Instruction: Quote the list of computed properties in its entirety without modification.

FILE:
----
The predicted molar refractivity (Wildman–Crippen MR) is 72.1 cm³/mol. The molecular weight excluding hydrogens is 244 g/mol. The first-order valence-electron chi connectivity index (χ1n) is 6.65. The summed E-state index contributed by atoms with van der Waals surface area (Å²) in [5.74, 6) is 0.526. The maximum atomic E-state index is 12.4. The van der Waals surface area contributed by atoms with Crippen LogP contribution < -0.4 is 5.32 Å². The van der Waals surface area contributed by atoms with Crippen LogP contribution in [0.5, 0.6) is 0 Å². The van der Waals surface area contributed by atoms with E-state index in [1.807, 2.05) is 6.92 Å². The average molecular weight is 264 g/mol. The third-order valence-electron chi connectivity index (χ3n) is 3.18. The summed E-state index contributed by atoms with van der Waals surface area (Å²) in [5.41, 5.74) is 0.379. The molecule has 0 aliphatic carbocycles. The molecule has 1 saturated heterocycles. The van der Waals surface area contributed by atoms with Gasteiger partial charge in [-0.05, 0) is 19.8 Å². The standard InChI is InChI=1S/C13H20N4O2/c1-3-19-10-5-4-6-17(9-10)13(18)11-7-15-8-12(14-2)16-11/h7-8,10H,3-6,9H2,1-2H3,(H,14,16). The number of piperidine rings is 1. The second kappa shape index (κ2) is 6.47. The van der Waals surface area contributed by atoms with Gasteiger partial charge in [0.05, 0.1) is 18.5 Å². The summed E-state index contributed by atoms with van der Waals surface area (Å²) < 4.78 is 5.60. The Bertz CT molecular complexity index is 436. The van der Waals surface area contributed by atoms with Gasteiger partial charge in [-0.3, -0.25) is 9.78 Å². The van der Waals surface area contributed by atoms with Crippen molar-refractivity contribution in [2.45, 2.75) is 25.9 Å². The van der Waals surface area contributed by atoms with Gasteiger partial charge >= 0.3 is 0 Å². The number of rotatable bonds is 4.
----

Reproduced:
The predicted molar refractivity (Wildman–Crippen MR) is 72.1 cm³/mol. The molecular weight excluding hydrogens is 244 g/mol. The first-order valence-electron chi connectivity index (χ1n) is 6.65. The summed E-state index contributed by atoms with van der Waals surface area (Å²) in [5.74, 6) is 0.526. The maximum atomic E-state index is 12.4. The van der Waals surface area contributed by atoms with Crippen LogP contribution < -0.4 is 5.32 Å². The van der Waals surface area contributed by atoms with Crippen LogP contribution in [0.5, 0.6) is 0 Å². The van der Waals surface area contributed by atoms with E-state index in [1.807, 2.05) is 6.92 Å². The average molecular weight is 264 g/mol. The third-order valence-electron chi connectivity index (χ3n) is 3.18. The summed E-state index contributed by atoms with van der Waals surface area (Å²) in [5.41, 5.74) is 0.379. The molecule has 0 aliphatic carbocycles. The molecule has 1 saturated heterocycles. The van der Waals surface area contributed by atoms with Gasteiger partial charge in [-0.05, 0) is 19.8 Å². The standard InChI is InChI=1S/C13H20N4O2/c1-3-19-10-5-4-6-17(9-10)13(18)11-7-15-8-12(14-2)16-11/h7-8,10H,3-6,9H2,1-2H3,(H,14,16). The number of piperidine rings is 1. The second kappa shape index (κ2) is 6.47. The van der Waals surface area contributed by atoms with Gasteiger partial charge in [0.05, 0.1) is 18.5 Å². The summed E-state index contributed by atoms with van der Waals surface area (Å²) < 4.78 is 5.60. The Bertz CT molecular complexity index is 436. The van der Waals surface area contributed by atoms with Gasteiger partial charge in [-0.3, -0.25) is 9.78 Å². The van der Waals surface area contributed by atoms with Crippen molar-refractivity contribution in [2.45, 2.75) is 25.9 Å². The van der Waals surface area contributed by atoms with Gasteiger partial charge >= 0.3 is 0 Å². The number of rotatable bonds is 4.